TA: You just mentioned skepticism, and I saw in a bio of yours that you mentioned you’re a former skeptic yourself. Can you talk about how it’s been to go from feeling skeptical about this kind of thing to integrating it into your daily life?

DS: What’s interesting about being an empath is that there’s nothing to be skeptical about. There is no reasonable doubt in the world that people feel other people’s feelings. This is a scientifically verifiable and trivial truth. So the idea that some people would be more capable of feeling other people’s feelings than others is also trivially true. So, in some ways, there’s not much to be skeptical of. If you sit with me and I feel what you’re feeling and I reflect it back to you, and it resonates, what is there to distrust?

On the other hand, there is a place where being an empath slides into being a psychic, or being a psychic slides into being an empath, and we don’t really know how information travels. We could talk about mirror neurons and how I might be unconsciously mirroring what you’re doing in your body, which gives me a sense of what you’re feeling; maybe that’s one theory of what I’m experiencing, but the science isn’t there yet, and I’ve had experiences that cannot really be explained by, “Oh, I’m physically present with this person and I must be perceptive.” I’ve had extremely specific insights into what’s going on with people.

Like, for instance, sitting in a cab and knowing that the cab driver was sad because he’d quit his job being an accountant years ago. Where does that come from? Knowing that two people across the room would marry, even though they hadn’t met yet. Stuff like that. I’m not alone; we all have flashes of stupendous awareness that we can’t explain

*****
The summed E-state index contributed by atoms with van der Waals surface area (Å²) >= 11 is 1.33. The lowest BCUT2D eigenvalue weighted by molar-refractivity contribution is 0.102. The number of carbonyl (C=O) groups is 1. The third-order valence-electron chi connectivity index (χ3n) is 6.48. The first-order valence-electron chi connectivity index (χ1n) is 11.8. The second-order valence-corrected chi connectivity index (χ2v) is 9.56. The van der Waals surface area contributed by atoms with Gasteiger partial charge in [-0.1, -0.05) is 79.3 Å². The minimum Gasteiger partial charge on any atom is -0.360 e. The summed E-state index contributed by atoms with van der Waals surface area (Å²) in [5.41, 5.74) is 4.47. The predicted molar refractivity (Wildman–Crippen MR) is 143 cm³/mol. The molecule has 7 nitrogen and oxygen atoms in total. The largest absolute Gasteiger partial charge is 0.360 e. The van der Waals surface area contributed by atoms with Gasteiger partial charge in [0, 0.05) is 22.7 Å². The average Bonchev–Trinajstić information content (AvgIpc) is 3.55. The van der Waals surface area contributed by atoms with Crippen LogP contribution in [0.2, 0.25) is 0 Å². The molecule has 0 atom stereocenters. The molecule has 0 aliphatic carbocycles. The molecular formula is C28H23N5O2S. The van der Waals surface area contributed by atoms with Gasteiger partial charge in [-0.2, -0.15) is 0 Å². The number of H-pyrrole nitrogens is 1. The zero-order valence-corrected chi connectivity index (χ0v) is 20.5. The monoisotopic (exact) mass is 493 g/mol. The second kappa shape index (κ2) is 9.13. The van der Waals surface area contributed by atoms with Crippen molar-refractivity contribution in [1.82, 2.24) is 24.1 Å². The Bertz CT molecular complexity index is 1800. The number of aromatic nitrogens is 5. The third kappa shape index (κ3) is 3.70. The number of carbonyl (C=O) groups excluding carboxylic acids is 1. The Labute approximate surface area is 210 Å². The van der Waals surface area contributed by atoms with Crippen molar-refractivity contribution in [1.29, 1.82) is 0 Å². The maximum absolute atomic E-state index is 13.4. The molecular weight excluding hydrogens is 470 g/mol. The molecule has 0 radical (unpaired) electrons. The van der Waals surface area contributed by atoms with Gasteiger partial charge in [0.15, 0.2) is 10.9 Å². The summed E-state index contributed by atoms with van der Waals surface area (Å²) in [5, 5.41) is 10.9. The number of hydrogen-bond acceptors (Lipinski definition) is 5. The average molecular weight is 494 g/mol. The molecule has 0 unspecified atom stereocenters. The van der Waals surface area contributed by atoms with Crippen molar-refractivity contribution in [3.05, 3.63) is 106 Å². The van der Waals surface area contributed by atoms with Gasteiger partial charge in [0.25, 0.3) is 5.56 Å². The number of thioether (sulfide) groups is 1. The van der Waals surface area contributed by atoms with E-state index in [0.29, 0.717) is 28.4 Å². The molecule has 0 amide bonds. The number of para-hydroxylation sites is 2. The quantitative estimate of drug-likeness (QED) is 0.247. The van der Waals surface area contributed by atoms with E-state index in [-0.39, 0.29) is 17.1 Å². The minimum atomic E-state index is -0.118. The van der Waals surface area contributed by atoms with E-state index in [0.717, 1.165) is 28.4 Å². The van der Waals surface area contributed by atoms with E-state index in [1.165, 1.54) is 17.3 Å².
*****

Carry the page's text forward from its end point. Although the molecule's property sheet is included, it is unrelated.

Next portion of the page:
I guess they started happening to me at a fast enough rate that this skeptical part of me couldn’t process it. As a skeptic, I want to be subject to the best data or information available, and it became sillier to dismiss it than to accept it. I would defy anybody who does a deep dive into this scientific evidence of psychic phenomena to come out saying anything other than, “This is real and people have supernatural gifts.”

People who say that this stuff is all bullshit — they’re not so much skeptical as they are dogmatic, and they’re just holding onto a dying worldview, because they’re too afraid to open up to something in themselves that they don’t want to see, which may have been the case with me too, at the beginning of this journey.

TA: Since more people are interested in this kind of thing right now — wellness is cool — do you feel like this is being met with more openness than it would have been maybe 20 years ago?

DS: I spoke at a “consciousness hacking” event, and it was mostly a bunch of men trying to figure out how to use the latest technology to give themselves an edge. Very much on the rational, left-brain side of the equation. I was talking about my ability to tune into people remotely, so if you give me a picture of someone, or just a name, I can tune into this person remotely and tell you what’s going on with them. And I was like, “I know this sounds like bullshit to you guys, because I wouldn’t believe it either, and you’d want to subject it to scientific testing before you’d even begin to believe it.”

But I was actually wrong. They were like, “No, that seems possible. Whatever, we don’t know.” There’s a kind of awareness, even in skeptical, left-brain science types that there are other layers of information that are coming through that we can’t explain. I feel the time is ripe for this. People are way more open than they were even two years ago. Forget 20 years ago. Dramatically different. Me, saying, “I’m a psychic,” two years ago was a whole different vibe than saying “I’m a psychic” now. Saying, “I’m an empath,” two years ago, mostly it was like, “Oh, what does that mean?” Now it’s like, “Oh, I feel stuff too.” The culture’s totally shifting in this direction. I don’t know if it’s part of wellness so much as it is a new open-mindedness to intuition and a part of an overall cultural trend toward truth and away from consumerist bullshit. The consumerist bullshit narrative will still get layered on top of this; people will still sell wellness as if its primary purpose is to consume it. But it’s pointing in the direction of awesomeness. And I’m all for it.